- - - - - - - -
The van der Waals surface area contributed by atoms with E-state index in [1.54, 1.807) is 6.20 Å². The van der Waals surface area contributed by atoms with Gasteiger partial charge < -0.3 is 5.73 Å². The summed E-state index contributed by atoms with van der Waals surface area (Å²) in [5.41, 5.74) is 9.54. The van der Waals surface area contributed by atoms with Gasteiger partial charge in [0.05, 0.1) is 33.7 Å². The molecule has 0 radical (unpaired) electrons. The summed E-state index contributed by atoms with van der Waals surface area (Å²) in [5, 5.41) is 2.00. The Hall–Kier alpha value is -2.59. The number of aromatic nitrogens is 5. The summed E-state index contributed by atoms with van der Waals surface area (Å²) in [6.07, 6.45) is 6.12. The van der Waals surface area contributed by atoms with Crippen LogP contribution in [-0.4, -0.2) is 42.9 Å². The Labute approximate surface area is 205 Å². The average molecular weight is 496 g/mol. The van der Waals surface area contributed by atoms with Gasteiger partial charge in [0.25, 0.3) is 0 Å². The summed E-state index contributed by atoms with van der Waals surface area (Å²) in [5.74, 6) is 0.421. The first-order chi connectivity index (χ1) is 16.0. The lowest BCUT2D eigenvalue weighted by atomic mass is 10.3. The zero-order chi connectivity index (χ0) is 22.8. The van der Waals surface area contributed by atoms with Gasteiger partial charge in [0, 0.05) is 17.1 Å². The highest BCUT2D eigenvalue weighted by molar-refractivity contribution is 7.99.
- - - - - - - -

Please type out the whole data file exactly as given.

The van der Waals surface area contributed by atoms with E-state index in [1.54, 1.807) is 6.20 Å². The van der Waals surface area contributed by atoms with Gasteiger partial charge < -0.3 is 5.73 Å². The summed E-state index contributed by atoms with van der Waals surface area (Å²) in [5.41, 5.74) is 9.54. The van der Waals surface area contributed by atoms with Gasteiger partial charge in [0.05, 0.1) is 33.7 Å². The molecule has 0 radical (unpaired) electrons. The summed E-state index contributed by atoms with van der Waals surface area (Å²) in [5, 5.41) is 2.00. The Hall–Kier alpha value is -2.59. The number of aromatic nitrogens is 5. The summed E-state index contributed by atoms with van der Waals surface area (Å²) in [6.07, 6.45) is 6.12. The van der Waals surface area contributed by atoms with Crippen LogP contribution in [-0.4, -0.2) is 42.9 Å². The Labute approximate surface area is 205 Å². The average molecular weight is 496 g/mol. The van der Waals surface area contributed by atoms with Gasteiger partial charge in [0.25, 0.3) is 0 Å². The summed E-state index contributed by atoms with van der Waals surface area (Å²) in [5.74, 6) is 0.421. The first-order chi connectivity index (χ1) is 16.0. The lowest BCUT2D eigenvalue weighted by atomic mass is 10.3. The zero-order chi connectivity index (χ0) is 22.8. The van der Waals surface area contributed by atoms with Gasteiger partial charge in [0, 0.05) is 17.1 Å². The highest BCUT2D eigenvalue weighted by molar-refractivity contribution is 7.99.